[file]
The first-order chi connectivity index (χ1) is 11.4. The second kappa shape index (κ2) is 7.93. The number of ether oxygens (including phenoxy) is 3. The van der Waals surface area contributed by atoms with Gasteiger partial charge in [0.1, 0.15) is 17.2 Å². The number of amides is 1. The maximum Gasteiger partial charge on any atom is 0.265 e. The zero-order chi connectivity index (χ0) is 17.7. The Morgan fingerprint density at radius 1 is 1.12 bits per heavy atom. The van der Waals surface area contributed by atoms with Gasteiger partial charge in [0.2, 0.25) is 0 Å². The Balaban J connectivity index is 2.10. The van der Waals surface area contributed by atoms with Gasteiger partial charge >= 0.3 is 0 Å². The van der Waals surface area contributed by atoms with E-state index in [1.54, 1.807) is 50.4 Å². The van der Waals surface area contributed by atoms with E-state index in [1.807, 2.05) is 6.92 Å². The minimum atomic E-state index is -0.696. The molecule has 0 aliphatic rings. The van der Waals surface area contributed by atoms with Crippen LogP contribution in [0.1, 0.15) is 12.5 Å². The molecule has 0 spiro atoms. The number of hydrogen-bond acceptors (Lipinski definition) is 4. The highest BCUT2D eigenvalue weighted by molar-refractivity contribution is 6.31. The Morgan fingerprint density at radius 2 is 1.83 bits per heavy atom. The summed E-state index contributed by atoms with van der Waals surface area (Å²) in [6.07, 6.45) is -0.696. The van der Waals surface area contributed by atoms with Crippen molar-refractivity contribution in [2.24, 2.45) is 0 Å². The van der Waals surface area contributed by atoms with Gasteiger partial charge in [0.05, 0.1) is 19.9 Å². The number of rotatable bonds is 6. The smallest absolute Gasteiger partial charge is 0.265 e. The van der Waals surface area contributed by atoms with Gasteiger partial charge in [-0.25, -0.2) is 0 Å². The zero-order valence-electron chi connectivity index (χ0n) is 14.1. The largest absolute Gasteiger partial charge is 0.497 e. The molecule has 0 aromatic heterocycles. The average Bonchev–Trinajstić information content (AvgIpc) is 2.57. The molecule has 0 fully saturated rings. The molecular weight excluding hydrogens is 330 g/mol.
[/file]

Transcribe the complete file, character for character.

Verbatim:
The first-order chi connectivity index (χ1) is 11.4. The second kappa shape index (κ2) is 7.93. The number of ether oxygens (including phenoxy) is 3. The van der Waals surface area contributed by atoms with Gasteiger partial charge in [0.1, 0.15) is 17.2 Å². The number of amides is 1. The maximum Gasteiger partial charge on any atom is 0.265 e. The zero-order chi connectivity index (χ0) is 17.7. The Morgan fingerprint density at radius 1 is 1.12 bits per heavy atom. The van der Waals surface area contributed by atoms with Gasteiger partial charge in [0.2, 0.25) is 0 Å². The Balaban J connectivity index is 2.10. The van der Waals surface area contributed by atoms with Gasteiger partial charge >= 0.3 is 0 Å². The van der Waals surface area contributed by atoms with E-state index in [1.54, 1.807) is 50.4 Å². The van der Waals surface area contributed by atoms with E-state index in [1.807, 2.05) is 6.92 Å². The minimum atomic E-state index is -0.696. The molecule has 0 aliphatic rings. The van der Waals surface area contributed by atoms with Crippen LogP contribution in [0.1, 0.15) is 12.5 Å². The molecule has 0 spiro atoms. The number of hydrogen-bond acceptors (Lipinski definition) is 4. The highest BCUT2D eigenvalue weighted by molar-refractivity contribution is 6.31. The Morgan fingerprint density at radius 2 is 1.83 bits per heavy atom. The summed E-state index contributed by atoms with van der Waals surface area (Å²) in [6.07, 6.45) is -0.696. The van der Waals surface area contributed by atoms with Crippen molar-refractivity contribution in [2.24, 2.45) is 0 Å². The van der Waals surface area contributed by atoms with Gasteiger partial charge in [0.05, 0.1) is 19.9 Å². The number of rotatable bonds is 6. The smallest absolute Gasteiger partial charge is 0.265 e. The van der Waals surface area contributed by atoms with Gasteiger partial charge in [-0.25, -0.2) is 0 Å². The zero-order valence-electron chi connectivity index (χ0n) is 14.1. The largest absolute Gasteiger partial charge is 0.497 e. The molecule has 0 aromatic heterocycles. The average Bonchev–Trinajstić information content (AvgIpc) is 2.57. The molecule has 0 fully saturated rings. The molecular weight excluding hydrogens is 330 g/mol.